Gary A. Lamberti, professor in the Department of Biological Sciences, has been named the Gillen Acting Director of the University of Notre Dame Environmental Research Center (UNDERC). Lamberti will oversee the center’s two facilities: UNDERC-East, located between Wisconsin and the Upper Peninsula of Michigan, and UNDERC-West, located in western Montana on the Flathead Indian Reservation. Lamberti will be supported by Stuart E. Jones, associate professor in the Department of Biological sciences, in the role of associate director of research at UNDERC.
It will take place on Sept. 29, 2020, (Tuesday) in the Purcell Pavilion of the Joyce Center.
Researchers at the University of Notre Dame have received $1.5 million to develop models that will improve the monitoring of endangered or invasive species in flowing waters, like streams and rivers, using information from environmental DNA (eDNA) samples.
For many, the phrase “Introductory Course” conjures up the image of a large classroom, dominated by lectures and intensive exams. Notably however, introductory courses are critical for both providing a foundation for subsequent courses, and planting the initial seed of excitement for one’s discipline. Introductory courses also link the educational past and future of students, and therefore, previous knowledge and experiences have to be considered while providing foundational content. But students may differ in both their knowledge and expectations for such courses. Add serving many hundreds of students each year, with a diversity of majors and career pathways, and you have the complex challenge of teaching Introductory Biology!…
Cody Smith has been granted a highly competitive National Institutes of Health Director’s New Innovator Award that will allow him to perform bold research that has the potential to impact a broad area of science.
Nine graduate students from Notre Dame have joined the fellowship program at the University’s Eck Institute for Global Health. The program aims to support students across the University with an interest in topics that impact global health.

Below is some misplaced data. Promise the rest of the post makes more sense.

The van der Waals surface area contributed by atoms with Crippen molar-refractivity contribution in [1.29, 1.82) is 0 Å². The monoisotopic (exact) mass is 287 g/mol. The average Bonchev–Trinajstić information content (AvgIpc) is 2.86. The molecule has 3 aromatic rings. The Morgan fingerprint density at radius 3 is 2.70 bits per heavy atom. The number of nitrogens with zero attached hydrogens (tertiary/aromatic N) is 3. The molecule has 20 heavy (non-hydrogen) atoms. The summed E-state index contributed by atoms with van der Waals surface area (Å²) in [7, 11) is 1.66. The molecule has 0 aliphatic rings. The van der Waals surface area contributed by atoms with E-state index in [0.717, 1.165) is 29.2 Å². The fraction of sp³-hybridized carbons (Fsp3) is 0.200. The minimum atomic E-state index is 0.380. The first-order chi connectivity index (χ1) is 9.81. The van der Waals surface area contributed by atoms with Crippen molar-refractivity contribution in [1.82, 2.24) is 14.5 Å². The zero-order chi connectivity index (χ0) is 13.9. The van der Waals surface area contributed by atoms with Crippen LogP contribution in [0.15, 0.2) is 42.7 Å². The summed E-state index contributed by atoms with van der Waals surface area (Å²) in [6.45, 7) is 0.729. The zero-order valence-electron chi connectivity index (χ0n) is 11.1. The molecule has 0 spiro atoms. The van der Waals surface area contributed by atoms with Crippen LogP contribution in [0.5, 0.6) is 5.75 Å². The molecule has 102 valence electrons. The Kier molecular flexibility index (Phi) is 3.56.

Using a new technique that can identify genetic profiles of individual cells, University of Notre Dame researchers modeled a breast cancer tumor’s potential resistance to a drug, and then identified a drug combination that reversed that resistance.
The Jefferson Science Fellowship Program is designed to further build capacity for science, technology and engineering expertise with the U.S. Department of State and the U.S. Agency for International Development (USAID).
A new study from the University of Notre Dame has shown that synaptic vesicles are utilized much earlier than previously thought for the formation of the spinal cord during early development.
Many University of Notre Dame science students stayed on campus this summer to do research to investigate topics as diverse as neuroscience, astronomy, and the causes and treatment of disease.
Assistant professor in the Department of Biological Sciences and the Eck Institute for Global Health Cristian Koepfli researches carriers of malaria, who may transmit one of the world's deadliest diseases without even knowing they have the tricky-to-detect parasite.
According to researchers at the University of Notre Dame, data from a clinical trial in Indonesia designed to evaluate the impact of a spatial repellent on reducing malaria infections showed promising results.
Researchers at the University of Notre Dame have received $2.9 million to develop a new diagnostic platform that could diagnose cancer in as little as three hours by using only one or two drops of blood.
A dual research and teaching position attracted Felipe Santiago-Tirado to accept an offer from Notre Dame in 2018. “I enjoy teaching,” he said. “Few places are good in both teaching and research.”
Ana Lidia Flores-Mireles researched one of the word’s largest organisms before a graduate school class sparked her interest in the tiniest ones. She went from studying whales to studying microbes, and is now the Hawk Assistant Professor in the Department of Biological Sciences at the University of Notre Dame.
Learn how Notre Dame researchers have made key discoveries that have improved our understanding of mosquito-borne diseases and continue these research efforts today.
A University of Notre Dame study has shown that a novel social enterprise program to fortify and deliver salt via the marketplace in Haiti has not only been effective at combatting a tropical disease, but is also more cost-effective and financially sustainable than annual mass drug distribution efforts.
But a new study by Notre Dame researcher Siyuan Zhang and collaborators, published in Nature Communications, shows that an existing, FDA-approved drug that treats other types of breast cancer may work for TNBC.
Cilia are tiny, hair-like appendages that stick out from each of your cells. They can either move to propel fluid or remain stationary, acting as antennae to receive information from their environment. Most cells have just one cilium, but some are multiciliated cells (MCCs), which means they have multiple cilia.…
Researchers at the University of Notre Dame have outlined the delivery mechanism tumor cells use to move nucleic acids into small sacs shed from their surfaces — information that is eventually shared with other cells within the tumor, causing the cancer to spread.